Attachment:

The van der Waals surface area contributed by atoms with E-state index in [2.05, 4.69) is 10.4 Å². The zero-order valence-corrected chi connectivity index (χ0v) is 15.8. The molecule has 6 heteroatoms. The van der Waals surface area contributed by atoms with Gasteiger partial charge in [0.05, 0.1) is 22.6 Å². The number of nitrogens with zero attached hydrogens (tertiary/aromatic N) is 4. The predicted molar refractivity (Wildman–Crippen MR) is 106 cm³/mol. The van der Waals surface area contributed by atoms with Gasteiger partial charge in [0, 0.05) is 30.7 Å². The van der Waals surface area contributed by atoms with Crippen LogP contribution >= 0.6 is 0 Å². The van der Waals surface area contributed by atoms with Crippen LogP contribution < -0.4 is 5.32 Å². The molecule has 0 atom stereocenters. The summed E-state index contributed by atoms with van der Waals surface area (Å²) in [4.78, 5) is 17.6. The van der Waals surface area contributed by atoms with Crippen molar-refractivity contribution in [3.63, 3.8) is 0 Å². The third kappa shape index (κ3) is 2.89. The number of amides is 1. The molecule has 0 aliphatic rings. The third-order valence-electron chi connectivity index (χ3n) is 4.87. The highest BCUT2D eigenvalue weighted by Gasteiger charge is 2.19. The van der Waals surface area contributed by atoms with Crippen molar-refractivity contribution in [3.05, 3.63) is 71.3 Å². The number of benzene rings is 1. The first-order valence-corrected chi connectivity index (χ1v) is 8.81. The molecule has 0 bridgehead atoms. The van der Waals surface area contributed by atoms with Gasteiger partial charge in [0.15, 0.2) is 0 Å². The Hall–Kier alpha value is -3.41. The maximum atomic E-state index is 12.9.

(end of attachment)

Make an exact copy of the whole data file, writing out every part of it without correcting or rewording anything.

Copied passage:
The van der Waals surface area contributed by atoms with E-state index in [2.05, 4.69) is 10.4 Å². The zero-order valence-corrected chi connectivity index (χ0v) is 15.8. The molecule has 6 heteroatoms. The van der Waals surface area contributed by atoms with Gasteiger partial charge in [0.05, 0.1) is 22.6 Å². The number of nitrogens with zero attached hydrogens (tertiary/aromatic N) is 4. The predicted molar refractivity (Wildman–Crippen MR) is 106 cm³/mol. The van der Waals surface area contributed by atoms with Gasteiger partial charge in [0, 0.05) is 30.7 Å². The van der Waals surface area contributed by atoms with Crippen LogP contribution >= 0.6 is 0 Å². The van der Waals surface area contributed by atoms with Crippen LogP contribution < -0.4 is 5.32 Å². The molecule has 0 atom stereocenters. The summed E-state index contributed by atoms with van der Waals surface area (Å²) in [4.78, 5) is 17.6. The van der Waals surface area contributed by atoms with Crippen molar-refractivity contribution in [3.63, 3.8) is 0 Å². The third kappa shape index (κ3) is 2.89. The number of amides is 1. The molecule has 0 aliphatic rings. The third-order valence-electron chi connectivity index (χ3n) is 4.87. The highest BCUT2D eigenvalue weighted by Gasteiger charge is 2.19. The van der Waals surface area contributed by atoms with Crippen molar-refractivity contribution in [3.05, 3.63) is 71.3 Å². The number of benzene rings is 1. The first-order valence-corrected chi connectivity index (χ1v) is 8.81. The molecule has 0 bridgehead atoms. The van der Waals surface area contributed by atoms with Gasteiger partial charge in [0.15, 0.2) is 0 Å². The Hall–Kier alpha value is -3.41. The maximum atomic E-state index is 12.9.